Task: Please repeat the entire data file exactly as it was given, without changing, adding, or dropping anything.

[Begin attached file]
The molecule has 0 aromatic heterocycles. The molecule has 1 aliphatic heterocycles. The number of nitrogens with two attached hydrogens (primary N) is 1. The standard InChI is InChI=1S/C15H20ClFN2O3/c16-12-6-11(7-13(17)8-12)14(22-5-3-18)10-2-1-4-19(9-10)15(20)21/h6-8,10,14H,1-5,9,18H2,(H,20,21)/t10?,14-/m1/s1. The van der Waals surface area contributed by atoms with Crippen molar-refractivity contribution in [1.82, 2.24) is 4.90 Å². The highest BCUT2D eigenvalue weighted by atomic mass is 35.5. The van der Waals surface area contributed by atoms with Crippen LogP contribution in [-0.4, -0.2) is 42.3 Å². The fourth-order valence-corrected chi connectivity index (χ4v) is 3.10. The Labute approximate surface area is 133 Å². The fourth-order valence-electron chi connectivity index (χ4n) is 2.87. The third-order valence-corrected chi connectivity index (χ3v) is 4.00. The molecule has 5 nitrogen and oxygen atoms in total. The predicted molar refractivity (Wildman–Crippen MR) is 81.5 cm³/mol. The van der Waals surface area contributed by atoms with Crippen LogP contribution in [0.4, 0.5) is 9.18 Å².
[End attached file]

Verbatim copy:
The molecule has 0 aromatic heterocycles. The molecule has 1 aliphatic heterocycles. The number of nitrogens with two attached hydrogens (primary N) is 1. The standard InChI is InChI=1S/C15H20ClFN2O3/c16-12-6-11(7-13(17)8-12)14(22-5-3-18)10-2-1-4-19(9-10)15(20)21/h6-8,10,14H,1-5,9,18H2,(H,20,21)/t10?,14-/m1/s1. The van der Waals surface area contributed by atoms with Crippen molar-refractivity contribution in [1.82, 2.24) is 4.90 Å². The highest BCUT2D eigenvalue weighted by atomic mass is 35.5. The van der Waals surface area contributed by atoms with Crippen LogP contribution in [-0.4, -0.2) is 42.3 Å². The fourth-order valence-corrected chi connectivity index (χ4v) is 3.10. The Labute approximate surface area is 133 Å². The fourth-order valence-electron chi connectivity index (χ4n) is 2.87. The third-order valence-corrected chi connectivity index (χ3v) is 4.00. The molecule has 5 nitrogen and oxygen atoms in total. The predicted molar refractivity (Wildman–Crippen MR) is 81.5 cm³/mol. The van der Waals surface area contributed by atoms with Crippen LogP contribution in [0.4, 0.5) is 9.18 Å².